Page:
The data points to a pipeline of 9,589 new homes (apartments, townhouses, flats and land) for the Brisbane local government area, 16,945 for the Gold Coast and 6,520 for the Sunshine Coast.

Of all the Olympic suburbs, Broadbeach, Coomera, Ipswich, Redland Bay, South Brisbane and Woolloongabba account for the lion’s share of future residential supply in key locations.

▲ Ipswich is one of the places where the bid will jump off the back of the Brisbane Olympics.

The release of the report follows the Queensland Government’s convening of a housing summit in October to address critical housing affordability and supply issues across the state.

“I think the housing summit has come at a really critical time because the need is dire and it will be great for short-term solutions,” Mardiasmo said.

“But when it comes to housing, I think we have to play not just the short-term game, but the long-term game, especially a post-Olympic strategy, so it kind of works hand in hand.”

Not only are the Olympics estimated to provide an $8.1 billion boost to the state’s economy, but figures from previous Games also show they will fuel a boom in housing supply.

In the year since the pandemic-delayed Tokyo Olympics, a total of 5,632 apartments have been added to the city’s supply and within five years this is expected to increase to 9,777 apartments as well as 1,637 other accommodations. The London Olympics held a decade ago injected another 4,500 apartments into the city’s inventory.

But Mardiasmo is quick to point out that Queensland lacks a definitive housing strategy and not all Games have successfully managed this opportunity.

“At the moment it’s still a pretty abstract plan,” she said. The urban developer.

“If we’re going to spend billions of dollars to put on an Olympic event, or any event for that matter, you want something that can last, a legacy that can be used again and again…the gift that keeps on giving.

“And so, I think we’re at that critical juncture right now.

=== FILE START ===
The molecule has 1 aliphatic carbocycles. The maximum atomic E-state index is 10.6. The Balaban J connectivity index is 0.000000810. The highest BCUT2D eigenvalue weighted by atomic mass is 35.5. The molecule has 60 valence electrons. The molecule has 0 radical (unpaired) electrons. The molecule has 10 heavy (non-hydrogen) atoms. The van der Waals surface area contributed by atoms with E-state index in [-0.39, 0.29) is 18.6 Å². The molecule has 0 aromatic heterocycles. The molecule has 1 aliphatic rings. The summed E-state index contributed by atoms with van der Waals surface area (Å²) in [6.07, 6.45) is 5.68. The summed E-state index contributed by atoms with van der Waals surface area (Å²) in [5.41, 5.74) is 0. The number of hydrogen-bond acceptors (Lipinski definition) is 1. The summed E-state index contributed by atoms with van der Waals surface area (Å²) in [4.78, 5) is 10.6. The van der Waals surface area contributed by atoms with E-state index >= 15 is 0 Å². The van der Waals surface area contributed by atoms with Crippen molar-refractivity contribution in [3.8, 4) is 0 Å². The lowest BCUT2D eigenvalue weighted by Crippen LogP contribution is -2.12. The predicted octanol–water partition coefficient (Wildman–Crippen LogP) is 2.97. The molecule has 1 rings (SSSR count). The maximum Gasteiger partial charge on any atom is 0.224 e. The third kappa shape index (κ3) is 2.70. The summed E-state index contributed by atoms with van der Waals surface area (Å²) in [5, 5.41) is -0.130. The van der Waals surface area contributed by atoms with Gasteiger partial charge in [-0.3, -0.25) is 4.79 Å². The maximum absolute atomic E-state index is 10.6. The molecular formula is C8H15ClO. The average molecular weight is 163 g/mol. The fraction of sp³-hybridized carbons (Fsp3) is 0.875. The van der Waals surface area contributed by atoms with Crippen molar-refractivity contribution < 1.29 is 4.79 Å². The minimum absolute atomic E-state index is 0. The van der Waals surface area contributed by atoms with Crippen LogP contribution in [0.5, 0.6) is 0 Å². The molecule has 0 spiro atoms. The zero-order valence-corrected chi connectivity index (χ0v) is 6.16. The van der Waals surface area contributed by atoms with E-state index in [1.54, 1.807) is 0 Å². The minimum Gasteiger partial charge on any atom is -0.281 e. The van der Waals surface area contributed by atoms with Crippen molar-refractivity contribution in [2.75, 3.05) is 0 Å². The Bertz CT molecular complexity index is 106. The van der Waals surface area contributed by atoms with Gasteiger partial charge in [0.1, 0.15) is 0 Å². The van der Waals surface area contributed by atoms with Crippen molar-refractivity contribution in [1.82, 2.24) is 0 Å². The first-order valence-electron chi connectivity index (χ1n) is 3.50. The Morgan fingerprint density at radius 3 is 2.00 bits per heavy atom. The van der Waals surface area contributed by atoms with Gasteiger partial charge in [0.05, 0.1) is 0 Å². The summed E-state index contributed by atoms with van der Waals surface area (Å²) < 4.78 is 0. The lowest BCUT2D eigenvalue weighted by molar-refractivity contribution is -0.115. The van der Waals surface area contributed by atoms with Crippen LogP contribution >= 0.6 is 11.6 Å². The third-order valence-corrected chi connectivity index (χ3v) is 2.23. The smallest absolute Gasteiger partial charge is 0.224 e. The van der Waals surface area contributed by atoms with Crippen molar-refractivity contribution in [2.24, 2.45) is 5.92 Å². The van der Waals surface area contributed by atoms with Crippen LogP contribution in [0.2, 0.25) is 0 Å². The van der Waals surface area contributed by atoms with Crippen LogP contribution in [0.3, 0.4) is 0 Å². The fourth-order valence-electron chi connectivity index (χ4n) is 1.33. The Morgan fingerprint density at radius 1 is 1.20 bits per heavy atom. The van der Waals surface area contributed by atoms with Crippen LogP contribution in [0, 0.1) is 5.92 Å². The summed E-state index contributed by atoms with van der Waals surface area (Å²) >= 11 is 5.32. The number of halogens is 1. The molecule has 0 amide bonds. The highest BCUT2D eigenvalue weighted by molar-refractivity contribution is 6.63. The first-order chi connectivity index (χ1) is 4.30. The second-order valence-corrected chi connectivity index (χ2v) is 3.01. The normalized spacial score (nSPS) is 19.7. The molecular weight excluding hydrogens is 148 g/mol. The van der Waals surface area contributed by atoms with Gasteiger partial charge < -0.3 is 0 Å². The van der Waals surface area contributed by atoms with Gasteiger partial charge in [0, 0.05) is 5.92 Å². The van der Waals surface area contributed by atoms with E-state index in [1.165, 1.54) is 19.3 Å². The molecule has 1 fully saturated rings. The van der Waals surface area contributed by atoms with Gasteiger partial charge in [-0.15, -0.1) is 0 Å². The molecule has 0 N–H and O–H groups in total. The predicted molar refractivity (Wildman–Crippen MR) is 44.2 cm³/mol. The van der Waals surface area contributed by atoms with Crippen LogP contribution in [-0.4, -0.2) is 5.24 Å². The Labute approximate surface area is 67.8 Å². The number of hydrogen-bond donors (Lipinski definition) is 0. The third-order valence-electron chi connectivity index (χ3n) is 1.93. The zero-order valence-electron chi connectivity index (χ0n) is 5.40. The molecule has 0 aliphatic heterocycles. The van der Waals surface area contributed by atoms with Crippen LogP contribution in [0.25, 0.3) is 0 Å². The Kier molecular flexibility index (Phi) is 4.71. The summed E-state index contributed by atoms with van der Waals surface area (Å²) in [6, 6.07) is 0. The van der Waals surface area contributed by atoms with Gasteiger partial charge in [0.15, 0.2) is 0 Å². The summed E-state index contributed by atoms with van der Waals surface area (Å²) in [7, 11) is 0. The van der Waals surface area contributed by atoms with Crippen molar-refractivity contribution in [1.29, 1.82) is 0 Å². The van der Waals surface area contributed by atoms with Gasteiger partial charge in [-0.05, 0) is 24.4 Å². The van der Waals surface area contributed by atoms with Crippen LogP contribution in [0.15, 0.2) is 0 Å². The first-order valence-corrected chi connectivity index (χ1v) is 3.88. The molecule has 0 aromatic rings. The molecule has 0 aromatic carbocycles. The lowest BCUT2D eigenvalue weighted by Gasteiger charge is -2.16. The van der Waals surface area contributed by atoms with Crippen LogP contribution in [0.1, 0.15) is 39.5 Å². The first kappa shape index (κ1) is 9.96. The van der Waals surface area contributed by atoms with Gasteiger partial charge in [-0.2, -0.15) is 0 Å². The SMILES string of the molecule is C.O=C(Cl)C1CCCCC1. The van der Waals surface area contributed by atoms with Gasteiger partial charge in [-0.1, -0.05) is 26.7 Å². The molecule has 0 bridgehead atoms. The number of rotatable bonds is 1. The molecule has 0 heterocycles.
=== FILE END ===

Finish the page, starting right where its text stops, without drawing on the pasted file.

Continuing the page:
“We still don’t have a defined strategy for what will happen to housing after the 2032 Olympics.

“I mean, yes, the Olympics are still 10 years away, but you can’t make the plan once they’re over. It’s something we really need to start sleeping now.

“Previous Olympic Games have proven that they can benefit housing supply if done correctly.

“But, you know, if it’s not managed properly, look at Rio and Athens where the majority of the supply created has been abandoned due to lack of planning and management.”

▲ The abandoned Olympic venue for beach volleyball from the Athens 2004 Games.

Unlike the Sydney 2000 Games, there are no plans to use modular or moveable accommodation during the Brisbane Olympics.

The Queensland Government is keen to use the Olympics to accelerate the completion of existing long-term plans in the Northshore-Hamilton area of ​​Brisbane, amending plans to include new residential, commercial, commercial and mixed-use developments .

This will be the site of the Athletes‘ Village and there are plans to repurpose it to provide a diverse residential offering including retirement residences, aged care, social and affordable housing, student accommodation, rental buildings and housing of the market.

In total, this new land supply should catalyze $500 million in private investment and create 1,600 jobs in the construction sector.

The increase in hotel accommodation is also already underway for Woolloongabba, Mooloolaba and Broadbeach comprising a total of 630 rooms.

But Mardiasmo says more is needed.

“We can certainly learn from all the other Olympics how come they have created a strategy that, as I said, continues to deliver when it comes to housing supply.

“At the moment, we know that there are a lot of construction challenges and the projects are not easy to create.

“But from a developer’s perspective, the data in the report shows that the opportunities are there, and where they could be, to capitalize on the Olympics, which will create more growth and increase housing demand.

“Already, with interstate and international migration, Queensland’s population growth isn’t slowing anytime soon and our housing supply is lagging behind.

“It’s a concern, especially as we approach the Olympics and with the demand that we know is coming to an end.

“So I think more direction is needed in terms of what we have to create and what we’re going to create. We have to plan smartly.